×

Studios Eye Pinterest to Sell Movie Tickets

The photo site is already a movie marketer’s dream. Ticket transactions are natural next step

Retailers are buzzing over Pinterest’s ability to boost sales for their businesses. But Hollywood’s remained mostly silent about its potential to fill movie theater seats. For now.

As studios step up their social media activity, movie marketers are considering ways to turn posters or the promotional stills of their films that appear on online pinboards into ticket sales.

Nearly every major distributor in Hollywood is experimenting internally with ways to court Pinterest’s core users: white college-educated women between the ages of 18-49 who live in rural areas and make $75,000 a year. It’s a demo that’s become tougher to attract, with summer tentpoles consisting of mostly of genre-heavy fare aimed at younger men.

SEE ALSO: Pinterest Sticks Active Pins into Flicks

 

While actual transactions can’t take place on Pinterest yet, clicking a photo of some products sends users to a retailer’s site where the sale can be completed.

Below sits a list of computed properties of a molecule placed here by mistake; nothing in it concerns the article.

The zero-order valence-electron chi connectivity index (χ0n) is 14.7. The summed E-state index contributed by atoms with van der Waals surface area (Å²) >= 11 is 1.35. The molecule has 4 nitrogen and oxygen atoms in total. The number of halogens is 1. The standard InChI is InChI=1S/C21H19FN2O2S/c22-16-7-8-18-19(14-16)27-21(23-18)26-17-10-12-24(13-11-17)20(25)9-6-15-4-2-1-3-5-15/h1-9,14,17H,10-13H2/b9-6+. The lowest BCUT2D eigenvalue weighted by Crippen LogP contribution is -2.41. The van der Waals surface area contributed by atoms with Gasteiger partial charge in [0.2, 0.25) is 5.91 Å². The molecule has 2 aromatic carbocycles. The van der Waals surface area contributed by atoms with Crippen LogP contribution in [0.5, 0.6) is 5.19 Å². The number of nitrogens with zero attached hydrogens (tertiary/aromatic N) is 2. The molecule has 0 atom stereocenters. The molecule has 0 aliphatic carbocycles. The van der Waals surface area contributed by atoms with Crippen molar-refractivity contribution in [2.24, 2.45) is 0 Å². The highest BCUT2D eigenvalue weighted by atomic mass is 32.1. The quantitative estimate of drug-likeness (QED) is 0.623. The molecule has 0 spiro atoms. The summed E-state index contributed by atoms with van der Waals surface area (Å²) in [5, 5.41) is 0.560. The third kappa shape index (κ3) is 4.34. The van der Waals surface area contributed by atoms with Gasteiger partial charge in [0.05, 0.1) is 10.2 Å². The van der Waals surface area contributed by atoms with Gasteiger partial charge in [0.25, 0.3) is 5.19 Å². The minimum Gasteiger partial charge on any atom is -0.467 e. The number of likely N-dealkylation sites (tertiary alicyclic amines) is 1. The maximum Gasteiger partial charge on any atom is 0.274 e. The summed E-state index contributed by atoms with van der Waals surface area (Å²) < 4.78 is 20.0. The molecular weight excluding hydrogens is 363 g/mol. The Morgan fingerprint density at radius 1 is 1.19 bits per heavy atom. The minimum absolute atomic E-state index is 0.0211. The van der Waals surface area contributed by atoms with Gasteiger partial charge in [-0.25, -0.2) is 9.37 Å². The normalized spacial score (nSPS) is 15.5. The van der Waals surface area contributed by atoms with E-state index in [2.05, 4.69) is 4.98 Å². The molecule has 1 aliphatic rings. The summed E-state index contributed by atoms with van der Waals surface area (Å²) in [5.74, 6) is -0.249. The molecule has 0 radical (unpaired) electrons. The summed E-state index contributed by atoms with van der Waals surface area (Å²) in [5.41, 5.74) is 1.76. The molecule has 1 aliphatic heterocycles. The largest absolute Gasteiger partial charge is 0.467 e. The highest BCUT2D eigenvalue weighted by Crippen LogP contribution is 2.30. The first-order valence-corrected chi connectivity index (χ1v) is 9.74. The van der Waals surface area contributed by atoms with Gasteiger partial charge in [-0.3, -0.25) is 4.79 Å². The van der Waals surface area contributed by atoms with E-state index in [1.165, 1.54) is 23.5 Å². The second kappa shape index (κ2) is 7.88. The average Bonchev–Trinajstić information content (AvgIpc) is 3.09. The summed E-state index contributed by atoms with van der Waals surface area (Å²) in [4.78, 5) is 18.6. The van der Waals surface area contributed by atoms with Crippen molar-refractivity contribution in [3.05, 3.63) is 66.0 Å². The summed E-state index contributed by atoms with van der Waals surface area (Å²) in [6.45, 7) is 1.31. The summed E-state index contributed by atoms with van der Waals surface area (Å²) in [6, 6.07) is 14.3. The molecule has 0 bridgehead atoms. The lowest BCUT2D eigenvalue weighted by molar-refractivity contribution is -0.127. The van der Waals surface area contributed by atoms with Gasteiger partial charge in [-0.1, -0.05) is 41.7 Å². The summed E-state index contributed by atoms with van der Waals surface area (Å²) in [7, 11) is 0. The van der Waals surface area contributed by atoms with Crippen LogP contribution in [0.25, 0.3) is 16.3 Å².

An estimated 32% of online shoppers have purchased products they’ve seen on Pinterest, according to market researcher Bizrate Insights. And that should increase as Pinterest develops methods to enable transactions on its platform.

Pinterest has spent the past year focused on building its user base and technical infrastructure for the site to work on most mobile devices. Building revenue wasn’t the primary goal until recently, and few execs at the San Francisco-based company were even interested in brokering revenue-generating deals, those close to the company say.

While a rep for Pinterest noted movies are a popular part of the service, he declined to comment on the company’s plans. “We’re always thinking about how we can make it easier for people to take action on the things they discover on Pinterest, including movies, but we don’t have anything specific to announce at this time,” the rep said.

But as Pinterest preps “p-commerce” offerings, studios are taking notice.

They’ve tested the digital waters in the past, with Disney turning to Facebook to sell tickets to “Toy Story 3,” Lionsgate discounting tickets to “The Lincoln Lawyer” on Groupon, and Paramount including an option to buy them on websites for its films like “Pain & Gain.”

They haven’t turned to Pinterest yet for several reasons:

  • Most social media for movies is handled by marketing teams tasked with promoting films, not distributing them. Generating sales isn’t part of their job description.